“Everybody bring me your socks,” I yelled, because I was on the verge of finally solving a crime. The crime is single socks. The tower of them on my dresser was finally threatening to overtake the room, and they had to be somewhere, I reasoned to myself. They had to be.
I have 21 single socks on my dresser. 21. I can’t even make up fraternal pairs with that number. Our current household has 4 people living in it, though Ari, 19, was home over Christmas for a month. I have a method. As I haul laundry out of the dryer, random socks get neatly deposited on top awaiting their mate who no doubt caught a later load.
After the singles have hung out on the dryer for a couple of weeks, I bring them up to my room, reasoning that some other laundry-doer in the household doesn’t know the rule. I see family stroll by me wearing mismatched socks, and I yell that they are the cause of all my problems. A willingness to accept sock mediocrity is surely a sign of the apocalypse.
I have checked the corners of fitted sheets, duvet covers and lint traps. When I take the machines apart with a screwdriver to clean them, I often find orphan socks and wonder where they think they’re escaping to. I’ve checked under beds and dressers and couches, and I’ve checked inside big socks for small ones. Gym bags, backpacks, suitcases. I know for certain the surest way to find the matching one of anything is to throw out the mate. With that in mind, I’ve put the singles in a bag and pretended to throw them away. I’ve been reduced to faking out socks. Once a year, I throw them away for real, accepting failure.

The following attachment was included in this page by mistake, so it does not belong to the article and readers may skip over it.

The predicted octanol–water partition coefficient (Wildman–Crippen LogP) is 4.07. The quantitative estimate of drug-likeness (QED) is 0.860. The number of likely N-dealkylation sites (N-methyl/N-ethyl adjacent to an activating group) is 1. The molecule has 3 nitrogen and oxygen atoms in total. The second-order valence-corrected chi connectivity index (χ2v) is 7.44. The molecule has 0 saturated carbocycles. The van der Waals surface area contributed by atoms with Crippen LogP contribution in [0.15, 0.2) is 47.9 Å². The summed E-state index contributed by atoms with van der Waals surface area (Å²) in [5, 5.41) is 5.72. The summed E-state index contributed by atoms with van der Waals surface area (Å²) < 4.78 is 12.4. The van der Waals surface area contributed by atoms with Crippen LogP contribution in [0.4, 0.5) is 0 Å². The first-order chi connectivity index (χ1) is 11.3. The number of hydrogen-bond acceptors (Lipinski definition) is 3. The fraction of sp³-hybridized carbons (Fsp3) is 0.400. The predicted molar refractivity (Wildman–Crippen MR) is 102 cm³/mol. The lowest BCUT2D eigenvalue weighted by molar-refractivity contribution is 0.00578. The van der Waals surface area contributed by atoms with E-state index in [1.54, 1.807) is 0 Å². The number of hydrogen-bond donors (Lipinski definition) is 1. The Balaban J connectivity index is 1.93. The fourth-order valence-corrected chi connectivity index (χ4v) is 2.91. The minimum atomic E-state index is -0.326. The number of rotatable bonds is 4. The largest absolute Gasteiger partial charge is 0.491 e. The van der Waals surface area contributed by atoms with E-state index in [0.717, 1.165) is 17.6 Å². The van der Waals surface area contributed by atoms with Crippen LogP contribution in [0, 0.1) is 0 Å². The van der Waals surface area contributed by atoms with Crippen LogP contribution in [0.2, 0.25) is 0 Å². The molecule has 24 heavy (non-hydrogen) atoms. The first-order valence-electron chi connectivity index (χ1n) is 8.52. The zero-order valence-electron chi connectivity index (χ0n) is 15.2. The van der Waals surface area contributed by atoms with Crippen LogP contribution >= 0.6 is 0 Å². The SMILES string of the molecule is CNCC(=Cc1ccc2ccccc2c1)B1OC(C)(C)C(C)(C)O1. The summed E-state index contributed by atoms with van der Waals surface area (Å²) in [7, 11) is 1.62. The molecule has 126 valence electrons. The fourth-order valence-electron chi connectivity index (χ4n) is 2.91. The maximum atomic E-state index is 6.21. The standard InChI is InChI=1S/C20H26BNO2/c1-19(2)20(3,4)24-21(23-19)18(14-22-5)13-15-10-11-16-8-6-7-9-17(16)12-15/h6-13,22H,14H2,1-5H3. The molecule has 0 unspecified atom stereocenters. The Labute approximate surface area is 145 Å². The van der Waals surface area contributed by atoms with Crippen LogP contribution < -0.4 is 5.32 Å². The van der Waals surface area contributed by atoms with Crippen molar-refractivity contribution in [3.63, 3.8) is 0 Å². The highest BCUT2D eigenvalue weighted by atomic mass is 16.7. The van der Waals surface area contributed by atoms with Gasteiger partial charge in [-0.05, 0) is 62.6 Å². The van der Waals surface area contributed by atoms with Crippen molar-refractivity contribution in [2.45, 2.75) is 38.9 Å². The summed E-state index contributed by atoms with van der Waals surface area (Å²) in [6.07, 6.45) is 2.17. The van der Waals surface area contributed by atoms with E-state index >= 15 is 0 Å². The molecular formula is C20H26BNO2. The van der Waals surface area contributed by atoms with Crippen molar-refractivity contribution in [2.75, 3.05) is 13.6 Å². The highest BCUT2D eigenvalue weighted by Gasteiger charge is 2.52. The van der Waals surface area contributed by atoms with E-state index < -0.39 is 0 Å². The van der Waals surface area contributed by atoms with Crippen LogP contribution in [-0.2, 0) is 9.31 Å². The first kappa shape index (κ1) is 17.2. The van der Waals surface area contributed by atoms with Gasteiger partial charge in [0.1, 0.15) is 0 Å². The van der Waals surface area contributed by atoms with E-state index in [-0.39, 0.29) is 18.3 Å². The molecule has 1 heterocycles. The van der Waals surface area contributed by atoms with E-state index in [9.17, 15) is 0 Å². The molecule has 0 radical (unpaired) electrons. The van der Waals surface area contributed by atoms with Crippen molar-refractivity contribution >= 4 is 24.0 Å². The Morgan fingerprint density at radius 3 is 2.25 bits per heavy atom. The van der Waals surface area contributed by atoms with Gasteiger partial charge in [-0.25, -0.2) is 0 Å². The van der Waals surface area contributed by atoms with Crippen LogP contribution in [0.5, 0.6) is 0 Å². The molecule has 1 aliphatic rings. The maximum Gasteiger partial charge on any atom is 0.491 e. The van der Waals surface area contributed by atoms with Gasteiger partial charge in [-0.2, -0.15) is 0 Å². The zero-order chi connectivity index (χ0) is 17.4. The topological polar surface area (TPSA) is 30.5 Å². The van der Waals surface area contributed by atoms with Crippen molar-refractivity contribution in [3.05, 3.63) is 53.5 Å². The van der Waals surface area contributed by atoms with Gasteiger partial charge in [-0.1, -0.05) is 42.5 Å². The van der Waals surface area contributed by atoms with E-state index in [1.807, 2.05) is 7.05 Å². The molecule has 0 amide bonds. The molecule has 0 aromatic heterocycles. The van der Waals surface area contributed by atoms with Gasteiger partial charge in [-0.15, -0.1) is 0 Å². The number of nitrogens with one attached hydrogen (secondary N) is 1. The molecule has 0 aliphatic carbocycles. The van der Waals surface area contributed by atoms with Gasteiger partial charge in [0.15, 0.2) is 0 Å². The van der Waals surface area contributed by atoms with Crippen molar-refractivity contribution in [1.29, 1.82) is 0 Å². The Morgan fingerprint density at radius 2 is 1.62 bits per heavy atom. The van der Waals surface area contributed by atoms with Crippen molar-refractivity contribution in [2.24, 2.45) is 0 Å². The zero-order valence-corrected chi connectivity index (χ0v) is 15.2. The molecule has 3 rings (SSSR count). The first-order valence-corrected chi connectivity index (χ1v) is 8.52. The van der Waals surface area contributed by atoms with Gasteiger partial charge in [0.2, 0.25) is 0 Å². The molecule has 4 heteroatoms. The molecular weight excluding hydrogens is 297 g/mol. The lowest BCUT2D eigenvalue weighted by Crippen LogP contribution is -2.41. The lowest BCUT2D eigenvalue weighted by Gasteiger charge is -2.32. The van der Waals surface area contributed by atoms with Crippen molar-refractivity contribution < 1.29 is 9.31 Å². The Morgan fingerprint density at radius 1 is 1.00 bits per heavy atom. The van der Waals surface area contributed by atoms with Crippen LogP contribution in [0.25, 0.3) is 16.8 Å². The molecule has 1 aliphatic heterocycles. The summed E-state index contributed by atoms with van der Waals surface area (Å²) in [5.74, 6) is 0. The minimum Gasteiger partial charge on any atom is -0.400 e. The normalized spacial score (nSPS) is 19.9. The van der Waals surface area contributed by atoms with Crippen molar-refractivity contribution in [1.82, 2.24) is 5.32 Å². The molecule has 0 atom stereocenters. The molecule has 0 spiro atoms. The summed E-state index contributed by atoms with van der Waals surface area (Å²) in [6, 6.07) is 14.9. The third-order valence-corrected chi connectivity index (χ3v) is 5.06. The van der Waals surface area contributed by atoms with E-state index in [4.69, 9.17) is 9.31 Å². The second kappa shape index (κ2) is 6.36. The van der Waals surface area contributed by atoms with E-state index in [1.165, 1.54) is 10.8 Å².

When Ari moved to school, I discovered a bunch of single socks in his drawer; he was obviously leaving them behind. I stared at them. One of them had little rubber grippers on the bottom; he’d had those socks when he was 2.
I’d already texted Ari at school to see if he had any stray socks. He replied that he didn’t, but that he’d mistakenly brought back some of Christopher’s Christmas underwear. “I went to get dressed and they fell to my ankles. Underwear for giants!” he texted back. Christmas underwear is underwear they get every year at Christmas, not underwear festooned with reindeer and elves. He had no extra socks. He claimed.
Pammy, 22, was doing her homework when I barged into the room. She is Christopher’s girlfriend, and the closest thing I will ever have to a sock ally. She’s willing to wear unmatched socks, but at least she’ll aim for the same brand and style. “I need help,” I told her, depositing an armload of socks on the bed. Christopher walked by and laughed. “You won’t throw them out, will you?” he asked. “Even though they make you crazy.” I glanced at my son, who wears flipflops to put out the blue bins in a snow storm. Yes. It’s the socks that make me crazy.
“Go through your laundry, I’m throwing these away now if I can’t match them up,” I told her. Behind me, I heard Christopher begin to open drawers. Pammy looked into the pile, just as a sock fell from the sky.
It was a match. I snatched it and another rained down. Christopher was going through his dresser, finding lone socks.
As he did this, my very serious son was singing and dancing.
The song? All the Single Ladies.